Ryanair plans cheap transatlantic flights, warns of deep recession




November 3, 2008
1. Various of Ryanair Chief Executive Michael O'Leary posing for photographers
FILE: Recent
2. Various of Ryanair planes on tarmac
November 3, 2008
3. Wide of O'Leary at news conference
4. Various cutaways of media at conference
5. SOUNDBITE (English) Michael O'Leary, Ryanair chief executive:
"If we can secure a fleet of long-haul aircraft cheaply this winter, in the next twelve months - and that may be possible during the recession - then we would plan to launch a transatlantic low-fares airline probably in about two to three years time. We have the plan. It would see us fly from about six or eight European cities to about ten or twelve US cities. The lead-in economy fare would be ten quid (pounds) one-way across the Atlantic, but with also a very high-quality high-price business premium cabin in the front of the aircraft."
FILE: Recent
6. Various of Ryanair passengers at airport
November 3, 2008
7. SOUNDBITE (English) Michael O'Leary, Ryanair chief executive:
"We think the recession is going to be very bad this winter and into next year for the European economy generally and for airlines generally. But it's going to be good for Ryanair in a bizarre way, because I think, more and more, passengers are getting ever more price conscious, price sensitive. You can see people clearly trading down from high-fare fuel-surcharging airlines like BA (British Airways), and selecting the lowest-price option which is always Ryanair."
(Q: "What is the aviation industry going to look like once the recession is over?")
"I think in the next two years in Europe you're going to see the emergence of four large airlines. BA, Air France, Lufthansa - all engaged in fuel surcharging, high prices, cutting back capacity - and then Ryanair."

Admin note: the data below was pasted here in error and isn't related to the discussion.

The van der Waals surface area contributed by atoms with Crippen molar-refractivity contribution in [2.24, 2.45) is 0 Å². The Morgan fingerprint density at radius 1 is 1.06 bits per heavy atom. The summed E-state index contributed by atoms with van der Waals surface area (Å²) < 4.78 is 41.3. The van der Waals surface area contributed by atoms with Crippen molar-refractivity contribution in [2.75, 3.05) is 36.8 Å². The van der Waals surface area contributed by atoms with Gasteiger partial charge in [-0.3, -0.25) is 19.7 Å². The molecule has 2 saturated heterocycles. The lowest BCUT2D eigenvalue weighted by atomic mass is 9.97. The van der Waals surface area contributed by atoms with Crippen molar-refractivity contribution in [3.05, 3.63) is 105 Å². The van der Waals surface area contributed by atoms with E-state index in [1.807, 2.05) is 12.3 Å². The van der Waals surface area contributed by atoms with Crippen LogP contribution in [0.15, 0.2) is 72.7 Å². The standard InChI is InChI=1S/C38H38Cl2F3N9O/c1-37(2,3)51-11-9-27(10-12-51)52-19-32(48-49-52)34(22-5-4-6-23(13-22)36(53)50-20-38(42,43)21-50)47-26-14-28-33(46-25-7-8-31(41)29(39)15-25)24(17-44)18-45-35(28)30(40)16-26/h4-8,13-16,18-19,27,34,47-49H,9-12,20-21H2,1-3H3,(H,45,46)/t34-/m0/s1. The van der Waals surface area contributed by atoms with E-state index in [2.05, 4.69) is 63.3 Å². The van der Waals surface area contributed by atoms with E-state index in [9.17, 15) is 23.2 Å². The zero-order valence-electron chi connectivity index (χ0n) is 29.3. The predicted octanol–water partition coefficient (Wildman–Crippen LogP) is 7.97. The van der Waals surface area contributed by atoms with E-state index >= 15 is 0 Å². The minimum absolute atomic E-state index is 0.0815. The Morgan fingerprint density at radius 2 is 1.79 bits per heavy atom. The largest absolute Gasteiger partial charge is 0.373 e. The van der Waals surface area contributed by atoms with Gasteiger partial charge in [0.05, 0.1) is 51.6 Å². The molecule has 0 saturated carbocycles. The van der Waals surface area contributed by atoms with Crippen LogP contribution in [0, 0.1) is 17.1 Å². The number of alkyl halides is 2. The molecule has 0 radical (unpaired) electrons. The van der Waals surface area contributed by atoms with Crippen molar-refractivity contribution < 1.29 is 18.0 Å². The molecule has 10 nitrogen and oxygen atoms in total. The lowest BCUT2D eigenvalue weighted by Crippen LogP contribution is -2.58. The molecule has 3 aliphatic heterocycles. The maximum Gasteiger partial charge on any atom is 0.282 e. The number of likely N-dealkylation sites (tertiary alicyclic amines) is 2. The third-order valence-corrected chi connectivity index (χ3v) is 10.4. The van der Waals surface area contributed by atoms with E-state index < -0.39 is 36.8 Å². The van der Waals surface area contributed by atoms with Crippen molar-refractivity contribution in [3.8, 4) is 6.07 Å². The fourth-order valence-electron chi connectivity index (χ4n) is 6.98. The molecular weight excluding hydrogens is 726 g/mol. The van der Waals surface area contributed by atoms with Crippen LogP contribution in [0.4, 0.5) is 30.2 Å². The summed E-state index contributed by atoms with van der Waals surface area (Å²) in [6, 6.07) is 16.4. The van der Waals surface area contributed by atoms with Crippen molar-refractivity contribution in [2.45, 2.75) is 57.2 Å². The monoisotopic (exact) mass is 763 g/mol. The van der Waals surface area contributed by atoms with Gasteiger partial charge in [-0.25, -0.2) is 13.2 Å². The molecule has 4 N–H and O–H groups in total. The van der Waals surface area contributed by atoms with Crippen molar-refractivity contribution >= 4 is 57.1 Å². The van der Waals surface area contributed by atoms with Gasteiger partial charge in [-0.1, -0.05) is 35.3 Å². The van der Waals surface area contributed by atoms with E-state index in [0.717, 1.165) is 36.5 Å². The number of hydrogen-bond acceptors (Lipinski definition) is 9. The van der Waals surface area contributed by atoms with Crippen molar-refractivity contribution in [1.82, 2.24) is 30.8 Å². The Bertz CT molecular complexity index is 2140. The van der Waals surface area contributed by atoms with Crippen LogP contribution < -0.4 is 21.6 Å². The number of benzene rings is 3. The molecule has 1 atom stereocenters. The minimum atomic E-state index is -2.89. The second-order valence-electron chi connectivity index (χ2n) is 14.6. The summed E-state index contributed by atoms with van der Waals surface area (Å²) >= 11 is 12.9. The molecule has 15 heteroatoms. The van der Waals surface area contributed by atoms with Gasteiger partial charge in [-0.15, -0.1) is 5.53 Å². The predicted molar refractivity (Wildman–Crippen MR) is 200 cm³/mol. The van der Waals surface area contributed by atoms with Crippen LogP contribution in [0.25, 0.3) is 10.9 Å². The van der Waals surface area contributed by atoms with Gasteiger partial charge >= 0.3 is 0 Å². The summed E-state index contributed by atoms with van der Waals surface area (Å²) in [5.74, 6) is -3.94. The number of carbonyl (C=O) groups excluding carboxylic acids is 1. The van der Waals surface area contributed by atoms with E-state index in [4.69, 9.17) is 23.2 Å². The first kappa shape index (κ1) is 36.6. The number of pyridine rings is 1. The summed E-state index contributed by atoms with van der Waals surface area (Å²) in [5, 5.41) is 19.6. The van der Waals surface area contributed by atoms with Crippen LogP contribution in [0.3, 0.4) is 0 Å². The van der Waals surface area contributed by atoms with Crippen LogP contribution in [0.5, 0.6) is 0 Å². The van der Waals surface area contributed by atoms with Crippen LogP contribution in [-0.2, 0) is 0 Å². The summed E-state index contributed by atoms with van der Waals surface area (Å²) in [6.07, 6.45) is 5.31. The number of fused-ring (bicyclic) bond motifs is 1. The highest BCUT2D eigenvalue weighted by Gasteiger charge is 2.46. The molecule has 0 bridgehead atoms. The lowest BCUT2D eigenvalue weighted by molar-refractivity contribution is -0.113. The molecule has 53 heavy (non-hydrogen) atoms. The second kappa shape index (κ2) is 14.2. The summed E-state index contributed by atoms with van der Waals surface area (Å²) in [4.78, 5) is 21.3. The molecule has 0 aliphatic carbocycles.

FILE: Recent
8. Ryanair plane taking off
STORYLINE:
The budget airline Ryanair announced a sharp dive in half-year profits on Monday - down almost 50 percent to 215 (m) million euros (273.7 million US dollars) - as its chief executive warned the recession would carve a swathe through the aviation industry.
Addressing a news conference in London, Michael O'Leary blamed the slump in profits on high oil prices earlier in the year.
He predicted that within two years Europe would be left with just four major airlines - British Airways, Lufthansa, Air France and Ryanair itself.
"We think the recession is going to be very bad this winter and into next year for the European economy generally and for airlines generally. But it's going to be good for Ryanair in a bizarre way, because passengers are getting more price conscious," he said.
O'Leary also said he was planning to launch a transatlantic service, flying passengers from Europe to the United States for as little as ten pounds (15.8 US dollars) each way.
"If we can secure a fleet of long-haul aircraft cheaply this winter, in the next twelve months - and that may be possible during the recession - then we would plan to launch a transatlantic low-fares airline probably in two to three years time," he said.
O'Leary said he would set up a sister company rather than use Ryanair itself to run the transatlantic service.
Despite the current fall of oil prices to around 60 US dollars a barrel, O'Leary reiterated previous guidance that Ryanair expects to record losses in the current October-March period and break even for the full fiscal year.
O'Leary said he would use fuel-price savings to discount average fares this winter by 15 percent to 20 percent.
He said Ryanair, which retains cash reserves exceeding 2 (b) billion euros (2.65 billion US dollars), must exploit the economic downturn and keep seizing market share from debt-saddled rivals.
The company's shares rose, despite Monday's profit report.

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